COVID-19 – another take – Letter to the pupils of the Lycée Volta.

The Italian authorities have closed schools, but the most dangerous virus is not called Covid-19: it is the one that, carried by fear, poisons human relationships. 
Building on Manzoni, Domenico Squillace, director of the Volta technical high school in Milan, wrote to his students. His letter caused a buzz, A delicious antidote to panic.

Translated by Anna Lietti

To the pupils of the Lycée Volta.

“The plague, which the health court had feared entering the Milanese with the German bands, had indeed entered it with them, as the reader is aware; and he also knows that it did not stop there, but that it invaded and ravaged a large part of Italy… ”

With these words opens chapter 31 of Fiancés  [novel by Alessandro Manzoni and great school classic, editor’s note ], a chapter, with the following, entirely devoted to the epidemic of plague which fell on Milan in 1630. It is a luminous text of extraordinary modernity that I advise you to read carefully, especially in these days of confusion. 

There is already everything in these pages: the certainty that foreigners are dangerous, dissension within the authorities, the spasmodic search for said patient zero, contempt for experts, the hunt for oilers [accused, during the Milan epidemic, to spread the disease via infected ointments, note], wild rumors, the most absurd remedies, the raid on essential goods, the health emergency …

In these pages, you will come across, among other things, names that you surely know since you frequent the neighboring streets of our high school and that the latter is erected, let us not forget, in the middle of what was the lazaretto of Milan: Ludovico Settala, Alessandro Tadino, Felice Casati among others. All this to say that these pages seem straight out of a newspaper today, even more than the novel by Manzoni.

Les Fiancés , Milanese history from the 17th century.

Dear students, there is nothing new under the sun I think, and yet our establishment is closed and I must speak to you. Our institution is one of those which, with its rhythms and rites, punctuates the course of time and harmonious life in society; it is no coincidence that the obligation to close schools is only decided by the authorities in very rare and truly exceptional cases. It is not for me to judge the advisability of the present measure, I am not an expert, I respect the authorities, I trust them and I scrupulously observe the advice to the population.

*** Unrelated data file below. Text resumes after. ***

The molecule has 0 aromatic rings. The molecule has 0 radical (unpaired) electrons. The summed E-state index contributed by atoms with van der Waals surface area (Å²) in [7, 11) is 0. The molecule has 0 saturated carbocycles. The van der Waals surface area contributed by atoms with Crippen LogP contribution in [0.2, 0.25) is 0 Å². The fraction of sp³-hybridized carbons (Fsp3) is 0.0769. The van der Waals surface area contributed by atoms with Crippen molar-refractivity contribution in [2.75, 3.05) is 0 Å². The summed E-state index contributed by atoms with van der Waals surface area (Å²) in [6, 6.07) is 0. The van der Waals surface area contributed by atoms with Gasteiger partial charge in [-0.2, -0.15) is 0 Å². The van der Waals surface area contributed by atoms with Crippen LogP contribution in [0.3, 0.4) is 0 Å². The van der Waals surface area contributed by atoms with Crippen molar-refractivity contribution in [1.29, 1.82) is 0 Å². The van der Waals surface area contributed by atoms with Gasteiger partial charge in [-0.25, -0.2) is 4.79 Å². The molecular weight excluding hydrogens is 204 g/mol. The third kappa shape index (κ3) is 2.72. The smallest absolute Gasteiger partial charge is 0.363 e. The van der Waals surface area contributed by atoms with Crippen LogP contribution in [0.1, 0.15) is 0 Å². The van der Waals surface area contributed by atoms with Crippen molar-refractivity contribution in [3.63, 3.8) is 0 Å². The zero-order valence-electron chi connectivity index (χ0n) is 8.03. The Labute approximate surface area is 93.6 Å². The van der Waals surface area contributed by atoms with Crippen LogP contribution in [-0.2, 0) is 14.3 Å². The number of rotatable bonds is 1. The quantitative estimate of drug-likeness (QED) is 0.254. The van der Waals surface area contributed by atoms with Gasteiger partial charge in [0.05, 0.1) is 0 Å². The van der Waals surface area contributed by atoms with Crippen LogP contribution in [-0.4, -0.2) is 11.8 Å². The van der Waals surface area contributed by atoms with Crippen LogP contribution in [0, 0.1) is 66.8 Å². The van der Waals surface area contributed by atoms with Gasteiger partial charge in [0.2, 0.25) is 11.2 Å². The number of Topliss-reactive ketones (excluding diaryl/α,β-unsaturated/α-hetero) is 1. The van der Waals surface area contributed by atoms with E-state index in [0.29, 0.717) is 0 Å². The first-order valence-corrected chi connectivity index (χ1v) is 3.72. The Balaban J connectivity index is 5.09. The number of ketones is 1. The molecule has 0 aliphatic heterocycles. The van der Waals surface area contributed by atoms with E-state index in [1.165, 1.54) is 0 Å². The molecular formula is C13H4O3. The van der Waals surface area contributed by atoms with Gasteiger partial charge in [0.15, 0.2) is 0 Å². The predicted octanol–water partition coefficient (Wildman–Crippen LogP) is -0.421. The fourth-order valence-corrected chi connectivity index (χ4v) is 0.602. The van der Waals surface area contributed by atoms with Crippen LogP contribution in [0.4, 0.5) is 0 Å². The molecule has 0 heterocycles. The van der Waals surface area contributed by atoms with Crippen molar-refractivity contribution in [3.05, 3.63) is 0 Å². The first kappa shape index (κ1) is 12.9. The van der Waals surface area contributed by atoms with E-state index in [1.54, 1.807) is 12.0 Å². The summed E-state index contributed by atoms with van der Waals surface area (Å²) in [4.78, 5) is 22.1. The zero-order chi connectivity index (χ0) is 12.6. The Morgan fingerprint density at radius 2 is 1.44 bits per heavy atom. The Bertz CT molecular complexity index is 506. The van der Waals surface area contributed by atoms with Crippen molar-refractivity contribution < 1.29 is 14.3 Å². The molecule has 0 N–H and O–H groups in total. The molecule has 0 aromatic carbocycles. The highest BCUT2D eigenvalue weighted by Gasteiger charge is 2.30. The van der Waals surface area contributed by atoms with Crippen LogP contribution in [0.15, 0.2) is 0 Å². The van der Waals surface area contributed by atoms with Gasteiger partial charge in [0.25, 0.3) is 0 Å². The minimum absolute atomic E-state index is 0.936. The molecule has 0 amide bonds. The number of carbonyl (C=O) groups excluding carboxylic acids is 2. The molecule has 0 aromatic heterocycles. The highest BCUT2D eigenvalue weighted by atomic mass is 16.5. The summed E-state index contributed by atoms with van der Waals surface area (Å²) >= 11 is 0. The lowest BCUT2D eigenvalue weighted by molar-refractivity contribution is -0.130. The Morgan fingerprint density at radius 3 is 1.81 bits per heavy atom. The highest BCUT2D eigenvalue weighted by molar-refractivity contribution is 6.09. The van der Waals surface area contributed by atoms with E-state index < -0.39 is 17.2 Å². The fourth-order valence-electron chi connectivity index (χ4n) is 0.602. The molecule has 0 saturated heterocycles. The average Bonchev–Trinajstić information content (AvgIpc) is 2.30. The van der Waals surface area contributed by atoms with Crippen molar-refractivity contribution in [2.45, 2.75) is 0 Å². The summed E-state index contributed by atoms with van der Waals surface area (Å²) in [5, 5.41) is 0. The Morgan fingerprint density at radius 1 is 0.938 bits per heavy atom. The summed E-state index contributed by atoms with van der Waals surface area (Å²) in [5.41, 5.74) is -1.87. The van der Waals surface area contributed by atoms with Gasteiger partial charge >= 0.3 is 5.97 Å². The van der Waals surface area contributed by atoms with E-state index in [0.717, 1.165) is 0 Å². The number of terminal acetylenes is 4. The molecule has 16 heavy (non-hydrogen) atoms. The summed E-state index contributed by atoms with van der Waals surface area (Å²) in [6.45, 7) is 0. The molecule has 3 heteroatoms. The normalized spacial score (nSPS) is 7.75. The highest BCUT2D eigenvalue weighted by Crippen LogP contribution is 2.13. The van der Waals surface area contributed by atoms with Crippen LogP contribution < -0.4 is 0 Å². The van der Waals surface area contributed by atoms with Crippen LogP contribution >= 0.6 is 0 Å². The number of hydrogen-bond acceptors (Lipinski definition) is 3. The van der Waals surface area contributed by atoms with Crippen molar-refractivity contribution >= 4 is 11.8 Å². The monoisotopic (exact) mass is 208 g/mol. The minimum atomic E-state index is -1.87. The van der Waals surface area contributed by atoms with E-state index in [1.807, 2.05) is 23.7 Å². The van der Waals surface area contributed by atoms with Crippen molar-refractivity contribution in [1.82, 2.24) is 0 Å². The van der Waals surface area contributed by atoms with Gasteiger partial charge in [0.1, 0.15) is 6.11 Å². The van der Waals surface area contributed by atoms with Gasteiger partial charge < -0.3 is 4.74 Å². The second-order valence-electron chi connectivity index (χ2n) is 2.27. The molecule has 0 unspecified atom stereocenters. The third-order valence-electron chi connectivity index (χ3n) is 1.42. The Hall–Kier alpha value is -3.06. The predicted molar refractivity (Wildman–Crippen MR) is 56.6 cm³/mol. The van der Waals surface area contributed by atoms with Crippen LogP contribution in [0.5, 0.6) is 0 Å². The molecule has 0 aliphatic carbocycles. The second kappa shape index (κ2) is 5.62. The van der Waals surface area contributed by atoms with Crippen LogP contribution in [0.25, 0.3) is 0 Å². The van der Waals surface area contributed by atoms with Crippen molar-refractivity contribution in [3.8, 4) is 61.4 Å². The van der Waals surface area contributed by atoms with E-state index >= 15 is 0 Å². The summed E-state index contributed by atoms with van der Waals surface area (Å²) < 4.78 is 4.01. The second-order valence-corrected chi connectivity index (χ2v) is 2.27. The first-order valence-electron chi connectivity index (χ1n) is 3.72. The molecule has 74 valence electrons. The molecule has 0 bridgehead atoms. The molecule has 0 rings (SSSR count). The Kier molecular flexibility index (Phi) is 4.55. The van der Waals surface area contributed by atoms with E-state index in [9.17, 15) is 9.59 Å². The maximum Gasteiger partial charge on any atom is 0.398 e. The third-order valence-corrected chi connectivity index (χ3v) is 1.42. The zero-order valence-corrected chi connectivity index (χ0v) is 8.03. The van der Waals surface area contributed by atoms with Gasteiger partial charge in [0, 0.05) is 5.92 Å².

But also I want to tell you: keep your cool, avoid getting caught up in the collective delirium, continue – with the usual precautions – to lead a normal life. Take advantage of these days to go for walks, to read a good book; there is no reason – if you feel good – to stay locked up at home. There is no reason to storm supermarkets and pharmacies, leave the masks for those who are sick – only they can help. The speed at which the disease can reach the other side of the world is the daughter of our time, there is no wall that can stop it; a few centuries ago it also traveled, only a little more slowly. 

One of the major risks in such situations, teach us Manzoni and also Boccaccio, is the poisoning of social life, of human relationships. It is barbarism that makes a living in society. When we feel threatened by an invisible enemy, our atavistic instinct is to see the enemy everywhere and we run the danger of considering each of our fellow men as a threat, a potential aggressor. 

Since the epidemics of the fourteenth and seventeenth centuries, we have developed the powerful weapon that is modern medicine, it is not nothing, believe me. Let us appeal to the rational spirit which generated that to preserve our most precious asset: our social ties, our humanity. If we do not succeed the plague will have won for good, and we lost our humanity. If we do not succeed, the plague will have won for good.

I look forward to welcoming you to school,

Domenico Squillace